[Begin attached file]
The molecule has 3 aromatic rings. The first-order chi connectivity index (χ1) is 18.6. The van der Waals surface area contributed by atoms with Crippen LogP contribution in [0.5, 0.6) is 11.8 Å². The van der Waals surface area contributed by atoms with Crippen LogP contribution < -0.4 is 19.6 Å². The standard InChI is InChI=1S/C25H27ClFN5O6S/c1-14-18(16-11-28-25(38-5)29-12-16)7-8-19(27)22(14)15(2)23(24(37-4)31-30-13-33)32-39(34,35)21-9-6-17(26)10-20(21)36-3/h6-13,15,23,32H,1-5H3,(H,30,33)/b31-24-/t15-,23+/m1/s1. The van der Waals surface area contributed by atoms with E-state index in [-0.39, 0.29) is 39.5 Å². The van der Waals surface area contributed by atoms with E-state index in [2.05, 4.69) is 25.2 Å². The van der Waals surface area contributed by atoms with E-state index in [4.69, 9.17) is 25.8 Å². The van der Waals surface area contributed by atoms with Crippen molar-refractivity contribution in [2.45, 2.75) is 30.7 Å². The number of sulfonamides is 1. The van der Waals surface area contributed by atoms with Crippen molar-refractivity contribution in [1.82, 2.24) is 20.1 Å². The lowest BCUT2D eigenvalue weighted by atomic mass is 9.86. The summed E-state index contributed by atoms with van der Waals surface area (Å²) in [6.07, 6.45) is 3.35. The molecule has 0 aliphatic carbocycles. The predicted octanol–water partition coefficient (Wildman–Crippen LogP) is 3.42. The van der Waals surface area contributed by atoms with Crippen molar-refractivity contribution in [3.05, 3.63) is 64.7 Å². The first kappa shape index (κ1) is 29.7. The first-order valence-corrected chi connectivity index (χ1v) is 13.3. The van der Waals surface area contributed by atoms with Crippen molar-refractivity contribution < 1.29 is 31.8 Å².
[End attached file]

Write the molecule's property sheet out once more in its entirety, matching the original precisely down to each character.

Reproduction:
The molecule has 3 aromatic rings. The first-order chi connectivity index (χ1) is 18.6. The van der Waals surface area contributed by atoms with Crippen LogP contribution in [0.5, 0.6) is 11.8 Å². The van der Waals surface area contributed by atoms with Crippen LogP contribution < -0.4 is 19.6 Å². The standard InChI is InChI=1S/C25H27ClFN5O6S/c1-14-18(16-11-28-25(38-5)29-12-16)7-8-19(27)22(14)15(2)23(24(37-4)31-30-13-33)32-39(34,35)21-9-6-17(26)10-20(21)36-3/h6-13,15,23,32H,1-5H3,(H,30,33)/b31-24-/t15-,23+/m1/s1. The van der Waals surface area contributed by atoms with E-state index in [-0.39, 0.29) is 39.5 Å². The van der Waals surface area contributed by atoms with E-state index in [2.05, 4.69) is 25.2 Å². The van der Waals surface area contributed by atoms with E-state index in [4.69, 9.17) is 25.8 Å². The van der Waals surface area contributed by atoms with Crippen molar-refractivity contribution in [2.45, 2.75) is 30.7 Å². The number of sulfonamides is 1. The van der Waals surface area contributed by atoms with Crippen molar-refractivity contribution in [1.82, 2.24) is 20.1 Å². The lowest BCUT2D eigenvalue weighted by atomic mass is 9.86. The summed E-state index contributed by atoms with van der Waals surface area (Å²) in [6.07, 6.45) is 3.35. The molecule has 0 aliphatic carbocycles. The predicted octanol–water partition coefficient (Wildman–Crippen LogP) is 3.42. The van der Waals surface area contributed by atoms with Crippen molar-refractivity contribution in [3.05, 3.63) is 64.7 Å². The first kappa shape index (κ1) is 29.7. The first-order valence-corrected chi connectivity index (χ1v) is 13.3. The van der Waals surface area contributed by atoms with Crippen molar-refractivity contribution < 1.29 is 31.8 Å².